In this regard, I hope the Minister for Finance can consider moving more decisively to ensure that Singaporean workers who take home less than $1,300 can rely on the PWM Credit Scheme to raise their wages immediately. With the PWM Credit Scheme as announced by this Budget, I would argue that this can be achieved forthwith instead of waiting for all PWM sectors to be rolled out incrementally before the low-wage situation for these workers is addressed. Let me explain.
Assuming that we want to provide immediate relief to the 32,000 full-time Singaporean workers who earn less than $1,300 with a generous $400 a month wage hike for 13 months each financial year, a back-of-the-envelope calculation shows that it would require about $167 million year to significantly uplift the well-being of these lower-income workers. This sum would constitute 8% of the $2 billion set aside under the Progressive Wage Model Credit Scheme and only 9.2% of the $1.8 billion that the Government has committed each year over the next five years for this scheme. I hope the Government is persuaded to move quickly on this even as discussions on PWM sectors are ongoing. As they already earn very low salaries, these 32,000 workers can and should be supported with higher wages immediately.
A second intervention I would suggest for low-income workers amongst us concerns the changes to the Workfare Income Supplement.
The Finance Minister has introduced a new minimum income criteria of $500 a month. There was no such criteria in the past. The Minister has said that the policy intent of this is to encourage part-timers and casual workers to take up regular full-time work.
However, this new criteria will penalise part-timers and casual workers significantly. There are legitimate reasons why Singaporeans take up part time or casual work. Some may be caregivers who do not have the flexibility to take up the full-time work. Others may not be able to stand for eight hours a day, for example, in a food and beverage setting for various reasons, including their advanced years. For some individuals, full-time work can be gruelling; for others, retraining is easier said than done. Yet some others simply cannot find full-time work in the limited areas they are qualified for and take what part-time or casual work they can find.
According to the MOM Labour Force, Singapore 2021 data set, there were 46,600 residents who earned less than $500 a month last year. The new criteria will deny the work for Workfare Income Supplement to these workers.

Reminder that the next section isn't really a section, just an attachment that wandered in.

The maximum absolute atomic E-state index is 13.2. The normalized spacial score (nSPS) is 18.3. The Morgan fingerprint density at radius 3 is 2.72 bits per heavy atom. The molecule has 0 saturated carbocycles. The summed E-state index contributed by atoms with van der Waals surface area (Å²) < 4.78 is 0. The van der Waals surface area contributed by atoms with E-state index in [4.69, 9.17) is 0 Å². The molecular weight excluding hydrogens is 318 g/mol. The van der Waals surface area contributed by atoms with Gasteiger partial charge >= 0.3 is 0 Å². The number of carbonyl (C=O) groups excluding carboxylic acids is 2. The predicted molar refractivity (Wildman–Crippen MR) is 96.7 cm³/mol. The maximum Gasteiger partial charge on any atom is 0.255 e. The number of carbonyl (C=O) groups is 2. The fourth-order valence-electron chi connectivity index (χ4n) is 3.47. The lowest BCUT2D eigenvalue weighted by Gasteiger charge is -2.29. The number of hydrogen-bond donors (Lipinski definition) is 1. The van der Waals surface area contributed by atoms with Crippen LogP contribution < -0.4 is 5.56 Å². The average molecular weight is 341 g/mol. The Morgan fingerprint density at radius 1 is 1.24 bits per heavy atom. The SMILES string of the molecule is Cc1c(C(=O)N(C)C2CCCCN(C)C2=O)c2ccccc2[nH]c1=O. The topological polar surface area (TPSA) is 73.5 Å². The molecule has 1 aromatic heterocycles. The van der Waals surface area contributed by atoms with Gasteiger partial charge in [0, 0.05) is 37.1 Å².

I would urge the Minister for Finance to remove this criteria so that our most financially vulnerable workers can benefit from Workfare.
The Workers’ Party believes that the Government can move the needle for these low-income earning Singaporeans in a decisive way. It would be consistent with the philosophy of this Budget: “Charting our way towards a fairer, more sustainable, and more inclusive society” to alleviate the financial stress of our most vulnerable Singaporeans.
In his Budget speech, Aljunied GRC Member of Parliament, Mr Faisal Manap, will speak on other segments of Singaporeans who continue to be left behind because their plight has not been adequately addressed.
Next, the carbon tax. Singapore’s net carbon emission goal, as part of our green transition, recognises the important shifts that are taking place across the globe. The Budget announcement of a carbon tax of $50 to $80 per tonne of emissions by 2030 is consistent with a commitment to mitigate the climate emergency. Hougang Single Member Constituency Member of Parliament Mr Dennis Tan will focus on Singapore’s transition to the green economy in his Budget speech.
More generally, Workers’ Party Members of Parliament have made several interventions and suggestions during the debate on the climate Motion in this House last month, covering subjects such as greenwashing, just transition and accelerating EV adoption, amongst others.
I note the Finance Minister’s commitment to provide U-save rebates to the cushion the impact of the carbon tax on households from 2023. Going by the Government’s own calculations taken in a linear way, it would follow that a carbon tax of about $ 75 per tonne could potentially increase utility bills by $ 2 a month. However, unlike the new tiers for personal income tax, the upper end property taxes and ARF hikes for luxury cars announced at the Budget, the Minister did not reveal the absolute quantum of revenue the carbon tax is projected to bring in up to 2030.
The Government should reveal these figures. This is not only for the purpose of showing how the carbon tax revenue would be utilised to support decarbonisation, this information will allow meaningful debate to take place on the funding for these decarbonisation measures and whether and how cost of living pressures for the average Singaporean could be further alleviated through the carbon tax.
Before concluding, I am reminded that in Singapore “A”s are not usually given for effort but for outcomes. With this Budget position as a first step in renewing and strengthening Singapore’s social compact, the Government should reveal how it reports on initiatives that were previously announced and whether they met their goals. The new social compact ought to require a report card that goes into far greater detail than the bi-yearly Singapore Public Sector Outcomes Review.